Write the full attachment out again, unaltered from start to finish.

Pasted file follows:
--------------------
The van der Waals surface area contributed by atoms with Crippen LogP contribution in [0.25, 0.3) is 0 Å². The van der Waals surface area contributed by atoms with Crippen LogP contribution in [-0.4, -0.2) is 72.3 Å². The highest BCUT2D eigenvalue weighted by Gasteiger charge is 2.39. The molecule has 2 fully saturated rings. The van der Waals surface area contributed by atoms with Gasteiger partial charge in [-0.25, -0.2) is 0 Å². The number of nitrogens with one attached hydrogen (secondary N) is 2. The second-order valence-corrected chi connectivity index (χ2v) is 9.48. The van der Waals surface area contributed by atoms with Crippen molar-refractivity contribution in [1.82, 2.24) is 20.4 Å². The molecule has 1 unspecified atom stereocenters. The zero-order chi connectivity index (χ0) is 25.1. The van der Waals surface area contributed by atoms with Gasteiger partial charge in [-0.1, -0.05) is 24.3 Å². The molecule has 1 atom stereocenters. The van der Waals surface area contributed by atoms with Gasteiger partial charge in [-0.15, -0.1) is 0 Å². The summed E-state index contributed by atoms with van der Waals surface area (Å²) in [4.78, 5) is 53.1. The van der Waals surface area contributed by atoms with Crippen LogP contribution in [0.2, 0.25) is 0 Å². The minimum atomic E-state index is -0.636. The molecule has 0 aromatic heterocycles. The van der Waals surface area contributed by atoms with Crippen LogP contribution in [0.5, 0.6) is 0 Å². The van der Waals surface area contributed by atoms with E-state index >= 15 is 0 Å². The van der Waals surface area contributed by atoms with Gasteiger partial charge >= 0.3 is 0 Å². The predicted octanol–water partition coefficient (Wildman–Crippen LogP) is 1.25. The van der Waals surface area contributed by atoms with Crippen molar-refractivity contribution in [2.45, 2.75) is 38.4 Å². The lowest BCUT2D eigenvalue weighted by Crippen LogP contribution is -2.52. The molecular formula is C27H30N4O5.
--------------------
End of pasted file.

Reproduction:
The van der Waals surface area contributed by atoms with Crippen LogP contribution in [0.25, 0.3) is 0 Å². The van der Waals surface area contributed by atoms with Crippen LogP contribution in [-0.4, -0.2) is 72.3 Å². The highest BCUT2D eigenvalue weighted by Gasteiger charge is 2.39. The molecule has 2 fully saturated rings. The van der Waals surface area contributed by atoms with Gasteiger partial charge in [-0.25, -0.2) is 0 Å². The number of nitrogens with one attached hydrogen (secondary N) is 2. The second-order valence-corrected chi connectivity index (χ2v) is 9.48. The van der Waals surface area contributed by atoms with Crippen molar-refractivity contribution in [1.82, 2.24) is 20.4 Å². The molecule has 1 unspecified atom stereocenters. The zero-order chi connectivity index (χ0) is 25.1. The van der Waals surface area contributed by atoms with Gasteiger partial charge in [-0.1, -0.05) is 24.3 Å². The molecule has 1 atom stereocenters. The van der Waals surface area contributed by atoms with Gasteiger partial charge in [-0.15, -0.1) is 0 Å². The summed E-state index contributed by atoms with van der Waals surface area (Å²) in [4.78, 5) is 53.1. The van der Waals surface area contributed by atoms with Crippen LogP contribution in [0.2, 0.25) is 0 Å². The minimum atomic E-state index is -0.636. The molecule has 0 aromatic heterocycles. The van der Waals surface area contributed by atoms with Crippen LogP contribution in [0.5, 0.6) is 0 Å². The van der Waals surface area contributed by atoms with E-state index >= 15 is 0 Å². The van der Waals surface area contributed by atoms with Gasteiger partial charge >= 0.3 is 0 Å². The predicted octanol–water partition coefficient (Wildman–Crippen LogP) is 1.25. The van der Waals surface area contributed by atoms with Crippen molar-refractivity contribution in [2.45, 2.75) is 38.4 Å². The lowest BCUT2D eigenvalue weighted by Crippen LogP contribution is -2.52. The molecular formula is C27H30N4O5.